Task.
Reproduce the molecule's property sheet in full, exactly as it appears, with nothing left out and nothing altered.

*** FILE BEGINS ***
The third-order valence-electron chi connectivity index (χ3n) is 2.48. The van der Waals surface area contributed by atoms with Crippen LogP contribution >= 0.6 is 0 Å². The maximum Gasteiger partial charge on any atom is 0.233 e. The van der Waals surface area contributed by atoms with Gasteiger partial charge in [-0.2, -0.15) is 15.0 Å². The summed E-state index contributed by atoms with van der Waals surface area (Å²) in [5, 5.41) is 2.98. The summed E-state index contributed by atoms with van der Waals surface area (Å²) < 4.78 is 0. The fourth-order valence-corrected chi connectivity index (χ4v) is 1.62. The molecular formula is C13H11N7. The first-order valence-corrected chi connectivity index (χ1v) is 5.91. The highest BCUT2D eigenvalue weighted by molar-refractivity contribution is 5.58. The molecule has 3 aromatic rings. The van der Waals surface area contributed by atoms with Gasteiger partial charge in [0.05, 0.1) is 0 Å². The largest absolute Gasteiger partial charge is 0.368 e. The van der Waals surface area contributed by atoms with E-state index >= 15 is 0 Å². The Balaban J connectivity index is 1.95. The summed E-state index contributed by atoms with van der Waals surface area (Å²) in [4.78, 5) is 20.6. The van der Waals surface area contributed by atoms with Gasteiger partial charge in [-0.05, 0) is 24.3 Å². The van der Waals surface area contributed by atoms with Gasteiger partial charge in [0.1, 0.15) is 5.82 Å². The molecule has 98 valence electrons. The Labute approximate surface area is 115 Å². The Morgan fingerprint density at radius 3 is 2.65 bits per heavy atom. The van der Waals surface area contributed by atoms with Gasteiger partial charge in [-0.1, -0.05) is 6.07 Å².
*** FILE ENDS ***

The third-order valence-electron chi connectivity index (χ3n) is 2.48. The van der Waals surface area contributed by atoms with Crippen LogP contribution >= 0.6 is 0 Å². The maximum Gasteiger partial charge on any atom is 0.233 e. The van der Waals surface area contributed by atoms with Gasteiger partial charge in [-0.2, -0.15) is 15.0 Å². The summed E-state index contributed by atoms with van der Waals surface area (Å²) in [5, 5.41) is 2.98. The summed E-state index contributed by atoms with van der Waals surface area (Å²) < 4.78 is 0. The fourth-order valence-corrected chi connectivity index (χ4v) is 1.62. The molecular formula is C13H11N7. The first-order valence-corrected chi connectivity index (χ1v) is 5.91. The highest BCUT2D eigenvalue weighted by molar-refractivity contribution is 5.58. The molecule has 3 aromatic rings. The van der Waals surface area contributed by atoms with Gasteiger partial charge in [0.05, 0.1) is 0 Å². The largest absolute Gasteiger partial charge is 0.368 e. The van der Waals surface area contributed by atoms with E-state index >= 15 is 0 Å². The Balaban J connectivity index is 1.95. The summed E-state index contributed by atoms with van der Waals surface area (Å²) in [4.78, 5) is 20.6. The van der Waals surface area contributed by atoms with Gasteiger partial charge in [-0.05, 0) is 24.3 Å². The van der Waals surface area contributed by atoms with Gasteiger partial charge in [0.1, 0.15) is 5.82 Å². The molecule has 98 valence electrons. The Labute approximate surface area is 115 Å². The Morgan fingerprint density at radius 3 is 2.65 bits per heavy atom. The van der Waals surface area contributed by atoms with Gasteiger partial charge in [-0.1, -0.05) is 6.07 Å².